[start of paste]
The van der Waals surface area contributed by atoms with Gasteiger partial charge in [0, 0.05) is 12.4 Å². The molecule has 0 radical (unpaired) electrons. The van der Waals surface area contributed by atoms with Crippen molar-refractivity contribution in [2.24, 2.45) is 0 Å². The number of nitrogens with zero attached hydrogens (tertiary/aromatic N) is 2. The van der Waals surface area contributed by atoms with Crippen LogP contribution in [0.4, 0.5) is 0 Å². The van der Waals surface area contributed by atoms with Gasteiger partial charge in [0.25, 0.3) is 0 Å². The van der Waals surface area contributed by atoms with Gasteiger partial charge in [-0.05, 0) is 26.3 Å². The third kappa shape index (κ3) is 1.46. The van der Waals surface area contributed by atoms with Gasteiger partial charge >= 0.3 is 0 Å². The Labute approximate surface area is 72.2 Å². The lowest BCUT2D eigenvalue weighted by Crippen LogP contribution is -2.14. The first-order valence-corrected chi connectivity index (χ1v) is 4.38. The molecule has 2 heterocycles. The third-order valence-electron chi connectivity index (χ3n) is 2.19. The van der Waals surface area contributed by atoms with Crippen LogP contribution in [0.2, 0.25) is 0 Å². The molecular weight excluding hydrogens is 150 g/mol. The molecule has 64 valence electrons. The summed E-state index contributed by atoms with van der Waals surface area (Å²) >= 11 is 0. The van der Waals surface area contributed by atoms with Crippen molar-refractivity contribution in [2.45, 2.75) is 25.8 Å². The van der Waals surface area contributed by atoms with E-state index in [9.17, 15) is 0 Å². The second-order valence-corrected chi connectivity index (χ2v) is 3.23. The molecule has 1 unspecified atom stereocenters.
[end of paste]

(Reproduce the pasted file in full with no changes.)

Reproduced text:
The van der Waals surface area contributed by atoms with Gasteiger partial charge in [0, 0.05) is 12.4 Å². The molecule has 0 radical (unpaired) electrons. The van der Waals surface area contributed by atoms with Crippen molar-refractivity contribution in [2.24, 2.45) is 0 Å². The number of nitrogens with zero attached hydrogens (tertiary/aromatic N) is 2. The van der Waals surface area contributed by atoms with Crippen LogP contribution in [0.4, 0.5) is 0 Å². The van der Waals surface area contributed by atoms with Gasteiger partial charge in [0.25, 0.3) is 0 Å². The van der Waals surface area contributed by atoms with Gasteiger partial charge in [-0.05, 0) is 26.3 Å². The third kappa shape index (κ3) is 1.46. The van der Waals surface area contributed by atoms with Gasteiger partial charge >= 0.3 is 0 Å². The Labute approximate surface area is 72.2 Å². The lowest BCUT2D eigenvalue weighted by Crippen LogP contribution is -2.14. The first-order valence-corrected chi connectivity index (χ1v) is 4.38. The molecule has 2 heterocycles. The third-order valence-electron chi connectivity index (χ3n) is 2.19. The van der Waals surface area contributed by atoms with Crippen LogP contribution in [0.2, 0.25) is 0 Å². The molecular weight excluding hydrogens is 150 g/mol. The molecule has 64 valence electrons. The summed E-state index contributed by atoms with van der Waals surface area (Å²) >= 11 is 0. The van der Waals surface area contributed by atoms with Crippen molar-refractivity contribution in [2.45, 2.75) is 25.8 Å². The van der Waals surface area contributed by atoms with E-state index in [9.17, 15) is 0 Å². The second-order valence-corrected chi connectivity index (χ2v) is 3.23. The molecule has 1 unspecified atom stereocenters.